16. 16. Memory and SQL Server Example of Max Server Memory configuration • In 8-CPU cores and 16GB of RAM running SQL Server 2008 x64 and a third-party backup utility, you would allow the following: • • • • 2GB for Windows 1GB for worker threads (576 Χ 2MB rounded down) 1GB for MPAs, etc. 1GB for the backup program • The total is 5GB, and you would configure Max Server Memory to 11GB. 16
  17. 17. Memory and SQL Server Performance Counters Counter Description Guidelines Memory: Available Bytes Indicates how many any bytes of memory are currently available for use by Processes Low values can indicate that there is an overall shortage of memory on computer or that an application is not releasing memory Memory: Pages/sec Indicates the number of pages that either were retrieved from disk due to hard page faults or written to disk to free space in the working set due to page faults. A high rate could indicate excessive paging. Monitor the Memory: Page Faults/sec counter to make sure that the disk activity is not caused by paging. Process - Page Faults/sec (sql server instance) Windows Virtual Memory Manager takes pages from SQL Server and other processes as it trims the working-set sizes of those processes. A high number indicates excessive paging and disk thrashing. Use this counter to check whether SQL Server or another process is causing the excessive paging. SQL Server: Buffer ManagerBuffer Cache Hit Ratio Monitors the percentage of required pages found in the buffer cache, without reading from hard disk. Add more memory until the value is consistently greater than 90 percent. SQL Server: Buffer ManagerTotal Pages Monitors the total number of pages in the buffer cache, including database, free, and stolen pages from other processes. A low number may indicate frequent disk I/O or thrashing. Consider adding more memory. SQL Server: Memory ManagerTotal Server Memory (KB) Monitors the total amount of dynamic memory that the server is using. If this counter is consistently high in comparison to the amount of physical memory available, more memory may be required. 17
  18. 18. IO and SQL Server Choose the right hard disk subsystem • RAID 5 • • • • Loved by storage administrators Dominated choice for non-database applications It’s cost effective and cost efficient Minimize the space required in the datacenter (fewer drives need fewer bays) • RAID 10 • Microsoft recommendation for log files • Storage Area Networks (SANs) • Performance is not always predictable if two servers share the same drive • iSCSI Storage Area Networks • For good performance needs dedicated switches. 18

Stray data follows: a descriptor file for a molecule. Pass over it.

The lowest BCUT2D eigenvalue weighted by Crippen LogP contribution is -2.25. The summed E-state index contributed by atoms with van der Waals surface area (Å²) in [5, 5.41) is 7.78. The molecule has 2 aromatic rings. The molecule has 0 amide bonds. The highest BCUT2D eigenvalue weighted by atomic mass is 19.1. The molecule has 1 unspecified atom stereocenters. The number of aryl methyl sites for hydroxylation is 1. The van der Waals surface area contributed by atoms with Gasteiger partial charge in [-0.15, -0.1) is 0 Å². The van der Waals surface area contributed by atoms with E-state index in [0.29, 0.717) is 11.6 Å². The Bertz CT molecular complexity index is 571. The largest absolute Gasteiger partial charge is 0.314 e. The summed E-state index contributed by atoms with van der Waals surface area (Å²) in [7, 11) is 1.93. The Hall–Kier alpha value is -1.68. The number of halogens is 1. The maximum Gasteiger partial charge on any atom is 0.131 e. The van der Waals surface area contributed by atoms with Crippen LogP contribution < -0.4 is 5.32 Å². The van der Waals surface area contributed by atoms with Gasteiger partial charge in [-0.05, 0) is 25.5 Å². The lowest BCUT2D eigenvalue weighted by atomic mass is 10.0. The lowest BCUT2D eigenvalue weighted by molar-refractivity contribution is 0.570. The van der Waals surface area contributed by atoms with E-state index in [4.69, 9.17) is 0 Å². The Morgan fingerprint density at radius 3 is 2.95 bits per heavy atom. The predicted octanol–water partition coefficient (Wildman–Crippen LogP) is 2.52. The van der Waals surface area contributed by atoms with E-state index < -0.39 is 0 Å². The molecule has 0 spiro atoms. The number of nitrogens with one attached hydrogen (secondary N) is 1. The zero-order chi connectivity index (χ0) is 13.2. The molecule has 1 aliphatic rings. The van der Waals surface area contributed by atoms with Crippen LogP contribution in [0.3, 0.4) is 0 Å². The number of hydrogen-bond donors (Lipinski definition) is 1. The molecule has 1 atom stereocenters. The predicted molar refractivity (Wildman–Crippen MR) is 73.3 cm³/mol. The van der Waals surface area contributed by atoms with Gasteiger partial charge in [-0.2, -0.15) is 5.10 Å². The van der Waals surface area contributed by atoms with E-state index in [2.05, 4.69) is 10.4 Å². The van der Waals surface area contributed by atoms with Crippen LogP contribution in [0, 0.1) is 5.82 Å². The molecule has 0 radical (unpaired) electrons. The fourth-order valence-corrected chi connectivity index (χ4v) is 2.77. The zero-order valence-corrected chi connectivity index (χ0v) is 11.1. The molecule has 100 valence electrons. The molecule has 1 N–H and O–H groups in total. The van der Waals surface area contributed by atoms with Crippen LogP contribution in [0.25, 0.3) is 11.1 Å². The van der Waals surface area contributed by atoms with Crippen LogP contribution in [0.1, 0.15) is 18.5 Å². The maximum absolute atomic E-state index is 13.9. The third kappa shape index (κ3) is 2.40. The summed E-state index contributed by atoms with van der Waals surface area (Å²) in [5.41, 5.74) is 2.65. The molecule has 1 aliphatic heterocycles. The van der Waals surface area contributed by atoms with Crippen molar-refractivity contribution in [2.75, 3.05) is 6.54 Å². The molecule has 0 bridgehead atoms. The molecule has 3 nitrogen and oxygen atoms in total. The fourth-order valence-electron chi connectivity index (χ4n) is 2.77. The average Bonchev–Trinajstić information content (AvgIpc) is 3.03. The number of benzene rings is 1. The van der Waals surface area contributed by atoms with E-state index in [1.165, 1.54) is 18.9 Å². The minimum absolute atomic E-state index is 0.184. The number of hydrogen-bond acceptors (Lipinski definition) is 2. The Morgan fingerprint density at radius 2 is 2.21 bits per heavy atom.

19. 19. IO and SQL Server Choosing Which Files to Place on Which Disks • Best practices dictate that SQL Server • • • • data files, logs, tempdb files backup files are all written to separate arrays • Put log files on RAID 10 • Put data files on RAID 5 (to save money) 19
  20. 20. IO and SQL Server Using Compression to Gain Performance • Increase IO performance but has CPU penalty • The SQL Server engine has to compress the data before writing the page, and decompress the data after reading the page • However, in practice this penalty is far outweighed by the time saved waiting for storage. Read more at • Example: If a 10GB index is compressed down to 3GB, then an index scan will be completed 70% faster simply because the data takes less time to read off the drives. • Is Enterprise Edition feature 20
  21. 21. IO and SQL Server Performance Counters Counter Description Guidelines % Disk Time Monitors the percentage of time that the disk is busy with read/write activity. If this counter is high (more than 90 percent), check the Current Disk Queue Length counter. Avg. Disk Queue Length Monitors the average number of read/write requests that are queued. This counter should be no more than twice the number of spindles. Current Disk Queue Length Monitors the current number of read/write requests that are queued. This counter should be no more than twice the number of spindles • Monitor the Page Faults/sec counter in the Memory object to make sure that the disk activity is not caused by paging. • If you have more than one logical partition on the same hard disk, use the Logical Disk counters rather than the Physical Disk counters. 21
  22. 22. 1. Use Performance Monitor 22
  23. 23. Performance Tuning in SQL Server How to Optimize Database for performance 23
  24. 24. Performance Optimization Model Server Tuning Locking Indexing Query Optimization Schema Design 24
  25. 25. Schema Design Optimization Normalization • In this process you organize data to minimize redundancy, which eliminates duplicated data and logical ambiguities in the database Normal Form Description First Every attribute is atomic, and there are no repeating groups Second Complies with First Normal Form, and all non-key columns depend on the whole key Third Complies with Second Normal Form, and all nonkey columns are non-transitively dependent upon the primary key 25